Global firm floats plan for water taxi service

PUBLISHED : Wednesday, 18 April, 2012, 12:00am
UPDATED : Wednesday, 18 April, 2012, 12:00am


An international company is interested in running a water taxi service in Victoria Harbour, despite grim business prospects for local ferries, the head of the harbour watchdog has revealed.

The government and the Harbourfront Commission are determined to increase the vibrancy of the waterfront, but have expressed doubts about the feasibility of a water taxi, which would probably run parallel to the shore rather than across the harbour.

Commission chairman Nicholas Brooke said the undisclosed company - which has had success with similar ventures in New York, Sydney and Vancouver - had approached him with the idea.

'It could be a vessel with a capacity of about 50 passengers, serving both tourists and commuters,' he said. 'People can hop on and hop off from Tai Koo to North Point, Quarry Bay, Wan Chai, Central and even the [West Kowloon] arts hub. Like an MTR on water.'

The idea of running water taxis off Kowloon and Hong Kong Island has been on the agenda in recent years due to a series of waterfront development projects, such as the arts hub and the Island East harbourfront improvement plan - spanning from North Point to Shau Kei Wan.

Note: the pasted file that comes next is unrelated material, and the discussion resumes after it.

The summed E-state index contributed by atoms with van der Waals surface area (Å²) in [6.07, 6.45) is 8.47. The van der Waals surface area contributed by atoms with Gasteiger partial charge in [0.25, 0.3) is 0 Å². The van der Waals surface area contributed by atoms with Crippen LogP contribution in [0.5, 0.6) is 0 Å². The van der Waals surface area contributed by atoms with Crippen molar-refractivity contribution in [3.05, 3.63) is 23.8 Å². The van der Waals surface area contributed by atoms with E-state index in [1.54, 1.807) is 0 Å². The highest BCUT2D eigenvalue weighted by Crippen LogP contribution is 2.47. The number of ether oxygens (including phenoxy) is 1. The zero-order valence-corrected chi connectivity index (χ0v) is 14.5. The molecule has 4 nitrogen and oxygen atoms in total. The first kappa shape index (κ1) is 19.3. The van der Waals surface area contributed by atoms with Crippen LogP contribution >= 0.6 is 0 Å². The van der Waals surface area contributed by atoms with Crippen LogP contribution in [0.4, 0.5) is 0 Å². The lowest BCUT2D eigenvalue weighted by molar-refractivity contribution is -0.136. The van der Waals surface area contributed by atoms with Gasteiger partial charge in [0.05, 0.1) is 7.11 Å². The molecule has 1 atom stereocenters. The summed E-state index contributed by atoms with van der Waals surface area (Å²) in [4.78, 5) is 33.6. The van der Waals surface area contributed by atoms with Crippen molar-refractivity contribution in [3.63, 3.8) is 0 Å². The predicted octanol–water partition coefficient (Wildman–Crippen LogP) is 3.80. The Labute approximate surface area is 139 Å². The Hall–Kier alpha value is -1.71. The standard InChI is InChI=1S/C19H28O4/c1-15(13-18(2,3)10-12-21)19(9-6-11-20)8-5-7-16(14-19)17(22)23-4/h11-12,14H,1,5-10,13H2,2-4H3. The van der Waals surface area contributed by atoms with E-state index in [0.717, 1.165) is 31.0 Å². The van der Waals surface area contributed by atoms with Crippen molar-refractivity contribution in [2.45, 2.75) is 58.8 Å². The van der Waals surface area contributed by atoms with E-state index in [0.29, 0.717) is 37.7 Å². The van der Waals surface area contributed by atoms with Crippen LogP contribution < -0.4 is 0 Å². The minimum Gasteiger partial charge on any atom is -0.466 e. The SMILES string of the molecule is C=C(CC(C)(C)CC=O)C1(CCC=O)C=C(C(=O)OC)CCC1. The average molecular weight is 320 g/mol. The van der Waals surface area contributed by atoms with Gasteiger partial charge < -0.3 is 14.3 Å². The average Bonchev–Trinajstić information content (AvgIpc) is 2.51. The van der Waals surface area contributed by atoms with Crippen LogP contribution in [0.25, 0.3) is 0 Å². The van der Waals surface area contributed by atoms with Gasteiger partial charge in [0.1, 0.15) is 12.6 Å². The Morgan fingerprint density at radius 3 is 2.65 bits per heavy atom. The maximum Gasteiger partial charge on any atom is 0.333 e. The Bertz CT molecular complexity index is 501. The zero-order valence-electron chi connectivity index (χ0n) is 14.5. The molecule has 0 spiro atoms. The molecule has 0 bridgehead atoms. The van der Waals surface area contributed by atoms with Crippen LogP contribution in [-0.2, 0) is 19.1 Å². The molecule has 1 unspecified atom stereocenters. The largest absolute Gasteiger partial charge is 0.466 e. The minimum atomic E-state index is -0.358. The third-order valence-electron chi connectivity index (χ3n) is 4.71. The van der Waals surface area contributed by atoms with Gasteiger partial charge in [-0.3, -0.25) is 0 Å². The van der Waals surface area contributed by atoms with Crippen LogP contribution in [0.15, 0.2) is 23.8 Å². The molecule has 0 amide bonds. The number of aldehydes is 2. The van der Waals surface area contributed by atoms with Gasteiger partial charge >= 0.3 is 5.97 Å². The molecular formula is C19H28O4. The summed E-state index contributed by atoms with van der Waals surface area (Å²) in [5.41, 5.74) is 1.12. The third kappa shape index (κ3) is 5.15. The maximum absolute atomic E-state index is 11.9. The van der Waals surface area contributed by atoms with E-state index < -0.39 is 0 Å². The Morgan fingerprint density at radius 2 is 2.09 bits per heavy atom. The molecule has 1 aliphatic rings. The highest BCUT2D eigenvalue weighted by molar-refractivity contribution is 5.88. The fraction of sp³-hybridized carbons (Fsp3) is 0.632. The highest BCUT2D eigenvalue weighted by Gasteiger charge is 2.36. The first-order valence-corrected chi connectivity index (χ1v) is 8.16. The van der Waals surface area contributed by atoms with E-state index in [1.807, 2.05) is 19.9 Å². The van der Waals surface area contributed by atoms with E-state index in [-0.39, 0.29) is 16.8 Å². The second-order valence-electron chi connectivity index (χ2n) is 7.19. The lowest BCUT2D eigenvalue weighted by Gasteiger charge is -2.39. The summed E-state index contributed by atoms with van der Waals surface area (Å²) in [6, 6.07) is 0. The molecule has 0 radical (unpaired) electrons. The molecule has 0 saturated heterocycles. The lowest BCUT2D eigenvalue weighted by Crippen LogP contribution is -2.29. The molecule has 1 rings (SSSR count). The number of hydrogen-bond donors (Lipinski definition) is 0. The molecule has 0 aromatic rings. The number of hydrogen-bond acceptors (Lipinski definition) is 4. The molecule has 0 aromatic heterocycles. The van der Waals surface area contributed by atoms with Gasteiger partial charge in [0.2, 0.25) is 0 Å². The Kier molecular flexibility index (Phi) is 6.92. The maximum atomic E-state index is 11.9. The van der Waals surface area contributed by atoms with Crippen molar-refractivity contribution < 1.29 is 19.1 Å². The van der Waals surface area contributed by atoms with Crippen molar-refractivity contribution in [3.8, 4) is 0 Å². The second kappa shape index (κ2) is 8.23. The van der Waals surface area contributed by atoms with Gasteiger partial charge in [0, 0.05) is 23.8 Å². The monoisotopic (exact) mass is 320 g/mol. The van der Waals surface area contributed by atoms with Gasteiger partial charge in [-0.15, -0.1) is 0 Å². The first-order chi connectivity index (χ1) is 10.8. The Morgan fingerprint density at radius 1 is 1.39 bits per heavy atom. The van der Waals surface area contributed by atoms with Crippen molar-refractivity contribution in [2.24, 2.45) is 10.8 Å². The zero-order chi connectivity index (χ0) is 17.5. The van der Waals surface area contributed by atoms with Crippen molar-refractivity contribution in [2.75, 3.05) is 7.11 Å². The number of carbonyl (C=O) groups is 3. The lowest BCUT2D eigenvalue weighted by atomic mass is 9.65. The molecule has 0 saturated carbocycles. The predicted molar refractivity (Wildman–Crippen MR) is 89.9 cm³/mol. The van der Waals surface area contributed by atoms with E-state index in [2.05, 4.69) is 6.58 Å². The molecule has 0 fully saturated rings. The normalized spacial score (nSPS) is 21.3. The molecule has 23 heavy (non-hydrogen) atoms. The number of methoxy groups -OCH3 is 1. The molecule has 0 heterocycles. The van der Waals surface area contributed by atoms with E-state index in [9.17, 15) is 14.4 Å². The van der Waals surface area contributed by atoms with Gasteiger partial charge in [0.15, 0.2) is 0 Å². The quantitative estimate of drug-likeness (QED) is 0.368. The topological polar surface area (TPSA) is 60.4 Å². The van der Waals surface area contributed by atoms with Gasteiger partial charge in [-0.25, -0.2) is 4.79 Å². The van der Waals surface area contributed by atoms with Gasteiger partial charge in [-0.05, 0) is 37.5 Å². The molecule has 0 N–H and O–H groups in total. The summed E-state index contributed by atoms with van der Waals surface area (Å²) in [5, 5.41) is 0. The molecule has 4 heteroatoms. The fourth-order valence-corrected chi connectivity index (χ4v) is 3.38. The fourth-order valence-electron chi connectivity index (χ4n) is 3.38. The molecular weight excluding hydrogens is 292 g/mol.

Water taxis were featured in British architect Norman Foster's design for West Kowloon, while a Planning Department study released last month suggested they were a way to enhance the attractiveness of the Island East project.

Leung Kong-yui, a transportation specialist and chairman of the commission's task force on water-land interface, hopes the global company will start talks with the Marine Department, which is responsible for licensing water transport.

'The demand for a water taxi service has yet to be confirmed, but it will definitely increase the vibrancy of waterfront areas if it's welcomed by the public,' he said.

But the fate of the ferry industry may cast doubt over the feasibility of a water taxi business.

Star Ferry lost HK$17 million in the three years after its Central terminal moved in 2006, while ferries between Hung Hom and Central, and Hung Hom and Wan Chai were dropped last year after no bidder came forward to run them. Ferry services' share of public transport usage has fallen from 3.3 per cent in 1989 to 1.2 per cent in 2010, because of a stronger public transport network.